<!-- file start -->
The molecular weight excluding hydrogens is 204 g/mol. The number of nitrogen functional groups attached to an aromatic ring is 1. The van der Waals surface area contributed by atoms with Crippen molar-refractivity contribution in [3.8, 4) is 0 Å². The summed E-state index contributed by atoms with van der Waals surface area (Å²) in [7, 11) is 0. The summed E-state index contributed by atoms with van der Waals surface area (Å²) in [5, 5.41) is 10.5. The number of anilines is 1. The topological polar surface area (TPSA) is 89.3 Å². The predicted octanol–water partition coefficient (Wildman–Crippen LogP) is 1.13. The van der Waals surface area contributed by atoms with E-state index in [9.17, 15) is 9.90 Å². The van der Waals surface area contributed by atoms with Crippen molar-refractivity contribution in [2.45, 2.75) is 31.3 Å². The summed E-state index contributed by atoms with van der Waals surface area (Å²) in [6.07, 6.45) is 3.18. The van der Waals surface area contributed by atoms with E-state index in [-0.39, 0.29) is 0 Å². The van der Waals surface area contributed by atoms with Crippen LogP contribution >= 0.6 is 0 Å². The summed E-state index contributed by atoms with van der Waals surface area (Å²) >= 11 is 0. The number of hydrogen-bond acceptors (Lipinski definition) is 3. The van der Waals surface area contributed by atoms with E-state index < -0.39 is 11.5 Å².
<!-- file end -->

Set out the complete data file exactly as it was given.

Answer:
The molecular weight excluding hydrogens is 204 g/mol. The number of nitrogen functional groups attached to an aromatic ring is 1. The van der Waals surface area contributed by atoms with Crippen molar-refractivity contribution in [3.8, 4) is 0 Å². The summed E-state index contributed by atoms with van der Waals surface area (Å²) in [7, 11) is 0. The summed E-state index contributed by atoms with van der Waals surface area (Å²) in [5, 5.41) is 10.5. The number of anilines is 1. The topological polar surface area (TPSA) is 89.3 Å². The predicted octanol–water partition coefficient (Wildman–Crippen LogP) is 1.13. The van der Waals surface area contributed by atoms with E-state index in [9.17, 15) is 9.90 Å². The van der Waals surface area contributed by atoms with Crippen molar-refractivity contribution in [2.45, 2.75) is 31.3 Å². The summed E-state index contributed by atoms with van der Waals surface area (Å²) in [6.07, 6.45) is 3.18. The van der Waals surface area contributed by atoms with E-state index in [-0.39, 0.29) is 0 Å². The van der Waals surface area contributed by atoms with Crippen LogP contribution >= 0.6 is 0 Å². The summed E-state index contributed by atoms with van der Waals surface area (Å²) >= 11 is 0. The number of hydrogen-bond acceptors (Lipinski definition) is 3. The van der Waals surface area contributed by atoms with E-state index < -0.39 is 11.5 Å².